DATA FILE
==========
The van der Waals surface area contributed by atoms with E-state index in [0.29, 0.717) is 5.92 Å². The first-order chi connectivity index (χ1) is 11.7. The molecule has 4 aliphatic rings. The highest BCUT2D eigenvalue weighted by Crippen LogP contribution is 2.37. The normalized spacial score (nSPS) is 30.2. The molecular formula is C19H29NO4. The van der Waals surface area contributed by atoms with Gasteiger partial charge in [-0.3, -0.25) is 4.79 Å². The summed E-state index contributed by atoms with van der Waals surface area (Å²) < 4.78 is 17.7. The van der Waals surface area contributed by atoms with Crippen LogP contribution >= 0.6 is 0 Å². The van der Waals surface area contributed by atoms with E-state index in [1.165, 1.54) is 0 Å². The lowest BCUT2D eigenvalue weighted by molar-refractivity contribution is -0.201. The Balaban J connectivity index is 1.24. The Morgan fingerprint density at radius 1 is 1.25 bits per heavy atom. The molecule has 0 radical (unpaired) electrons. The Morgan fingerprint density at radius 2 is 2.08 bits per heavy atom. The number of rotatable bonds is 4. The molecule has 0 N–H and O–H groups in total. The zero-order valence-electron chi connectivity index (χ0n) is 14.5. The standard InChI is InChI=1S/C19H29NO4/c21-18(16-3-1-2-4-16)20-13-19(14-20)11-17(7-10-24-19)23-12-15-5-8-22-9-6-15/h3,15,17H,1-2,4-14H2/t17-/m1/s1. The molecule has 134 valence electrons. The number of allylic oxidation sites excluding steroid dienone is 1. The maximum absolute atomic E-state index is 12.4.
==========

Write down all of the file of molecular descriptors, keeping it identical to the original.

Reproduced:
The van der Waals surface area contributed by atoms with E-state index in [0.29, 0.717) is 5.92 Å². The first-order chi connectivity index (χ1) is 11.7. The molecule has 4 aliphatic rings. The highest BCUT2D eigenvalue weighted by Crippen LogP contribution is 2.37. The normalized spacial score (nSPS) is 30.2. The molecular formula is C19H29NO4. The van der Waals surface area contributed by atoms with Gasteiger partial charge in [-0.3, -0.25) is 4.79 Å². The summed E-state index contributed by atoms with van der Waals surface area (Å²) < 4.78 is 17.7. The van der Waals surface area contributed by atoms with Crippen LogP contribution >= 0.6 is 0 Å². The van der Waals surface area contributed by atoms with E-state index in [1.165, 1.54) is 0 Å². The lowest BCUT2D eigenvalue weighted by molar-refractivity contribution is -0.201. The Balaban J connectivity index is 1.24. The Morgan fingerprint density at radius 1 is 1.25 bits per heavy atom. The molecule has 0 radical (unpaired) electrons. The Morgan fingerprint density at radius 2 is 2.08 bits per heavy atom. The number of rotatable bonds is 4. The molecule has 0 N–H and O–H groups in total. The zero-order valence-electron chi connectivity index (χ0n) is 14.5. The standard InChI is InChI=1S/C19H29NO4/c21-18(16-3-1-2-4-16)20-13-19(14-20)11-17(7-10-24-19)23-12-15-5-8-22-9-6-15/h3,15,17H,1-2,4-14H2/t17-/m1/s1. The molecule has 134 valence electrons. The number of allylic oxidation sites excluding steroid dienone is 1. The maximum absolute atomic E-state index is 12.4.